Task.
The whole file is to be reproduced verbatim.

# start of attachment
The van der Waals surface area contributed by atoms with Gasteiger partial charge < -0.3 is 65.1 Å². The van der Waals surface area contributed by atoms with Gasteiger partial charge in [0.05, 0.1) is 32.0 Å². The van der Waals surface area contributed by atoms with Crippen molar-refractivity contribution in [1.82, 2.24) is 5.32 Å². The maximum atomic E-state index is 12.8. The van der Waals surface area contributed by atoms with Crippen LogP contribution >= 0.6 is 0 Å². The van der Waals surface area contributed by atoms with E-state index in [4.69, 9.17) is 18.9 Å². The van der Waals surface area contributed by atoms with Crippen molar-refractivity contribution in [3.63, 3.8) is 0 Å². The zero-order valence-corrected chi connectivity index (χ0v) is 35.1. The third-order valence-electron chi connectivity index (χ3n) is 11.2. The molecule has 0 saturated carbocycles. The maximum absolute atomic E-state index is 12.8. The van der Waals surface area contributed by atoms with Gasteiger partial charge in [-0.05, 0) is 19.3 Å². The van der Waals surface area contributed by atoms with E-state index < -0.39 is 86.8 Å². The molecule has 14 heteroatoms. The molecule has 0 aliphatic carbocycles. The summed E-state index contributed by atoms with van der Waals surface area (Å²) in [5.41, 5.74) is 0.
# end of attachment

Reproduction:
The van der Waals surface area contributed by atoms with Gasteiger partial charge < -0.3 is 65.1 Å². The van der Waals surface area contributed by atoms with Gasteiger partial charge in [0.05, 0.1) is 32.0 Å². The van der Waals surface area contributed by atoms with Crippen molar-refractivity contribution in [1.82, 2.24) is 5.32 Å². The maximum atomic E-state index is 12.8. The van der Waals surface area contributed by atoms with Crippen LogP contribution >= 0.6 is 0 Å². The van der Waals surface area contributed by atoms with E-state index in [4.69, 9.17) is 18.9 Å². The van der Waals surface area contributed by atoms with Crippen molar-refractivity contribution in [3.63, 3.8) is 0 Å². The zero-order valence-corrected chi connectivity index (χ0v) is 35.1. The third-order valence-electron chi connectivity index (χ3n) is 11.2. The molecule has 0 saturated carbocycles. The maximum absolute atomic E-state index is 12.8. The van der Waals surface area contributed by atoms with Gasteiger partial charge in [-0.05, 0) is 19.3 Å². The van der Waals surface area contributed by atoms with E-state index < -0.39 is 86.8 Å². The molecule has 14 heteroatoms. The molecule has 0 aliphatic carbocycles. The summed E-state index contributed by atoms with van der Waals surface area (Å²) in [5.41, 5.74) is 0.